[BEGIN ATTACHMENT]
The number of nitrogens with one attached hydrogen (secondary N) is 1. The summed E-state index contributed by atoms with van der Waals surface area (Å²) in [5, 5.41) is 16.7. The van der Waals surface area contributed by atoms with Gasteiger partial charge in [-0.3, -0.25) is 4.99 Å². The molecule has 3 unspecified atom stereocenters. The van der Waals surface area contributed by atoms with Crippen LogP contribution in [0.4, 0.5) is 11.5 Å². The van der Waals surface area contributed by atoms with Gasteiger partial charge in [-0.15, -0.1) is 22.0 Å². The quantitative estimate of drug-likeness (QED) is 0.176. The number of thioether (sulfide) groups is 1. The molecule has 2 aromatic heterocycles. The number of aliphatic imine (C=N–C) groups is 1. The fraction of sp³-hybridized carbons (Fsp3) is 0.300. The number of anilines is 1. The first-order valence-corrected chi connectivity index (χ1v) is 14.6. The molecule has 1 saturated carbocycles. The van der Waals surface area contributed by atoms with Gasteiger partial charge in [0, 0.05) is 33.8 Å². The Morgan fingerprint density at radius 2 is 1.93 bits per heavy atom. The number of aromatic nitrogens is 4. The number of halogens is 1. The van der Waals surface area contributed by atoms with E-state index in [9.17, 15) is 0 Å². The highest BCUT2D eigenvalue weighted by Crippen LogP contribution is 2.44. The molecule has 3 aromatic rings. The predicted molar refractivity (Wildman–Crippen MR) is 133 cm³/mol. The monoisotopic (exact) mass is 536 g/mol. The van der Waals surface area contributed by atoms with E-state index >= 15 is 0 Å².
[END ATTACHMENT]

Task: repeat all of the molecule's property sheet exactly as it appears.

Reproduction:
The number of nitrogens with one attached hydrogen (secondary N) is 1. The summed E-state index contributed by atoms with van der Waals surface area (Å²) in [5, 5.41) is 16.7. The van der Waals surface area contributed by atoms with Gasteiger partial charge in [-0.3, -0.25) is 4.99 Å². The molecule has 3 unspecified atom stereocenters. The van der Waals surface area contributed by atoms with Crippen LogP contribution in [0.4, 0.5) is 11.5 Å². The van der Waals surface area contributed by atoms with Gasteiger partial charge in [-0.15, -0.1) is 22.0 Å². The quantitative estimate of drug-likeness (QED) is 0.176. The number of thioether (sulfide) groups is 1. The molecule has 2 aromatic heterocycles. The number of aliphatic imine (C=N–C) groups is 1. The fraction of sp³-hybridized carbons (Fsp3) is 0.300. The number of anilines is 1. The first-order valence-corrected chi connectivity index (χ1v) is 14.6. The molecule has 1 saturated carbocycles. The van der Waals surface area contributed by atoms with Gasteiger partial charge in [0, 0.05) is 33.8 Å². The Morgan fingerprint density at radius 2 is 1.93 bits per heavy atom. The number of aromatic nitrogens is 4. The number of halogens is 1. The van der Waals surface area contributed by atoms with E-state index in [9.17, 15) is 0 Å². The highest BCUT2D eigenvalue weighted by Crippen LogP contribution is 2.44. The molecule has 3 aromatic rings. The predicted molar refractivity (Wildman–Crippen MR) is 133 cm³/mol. The monoisotopic (exact) mass is 536 g/mol. The van der Waals surface area contributed by atoms with E-state index >= 15 is 0 Å².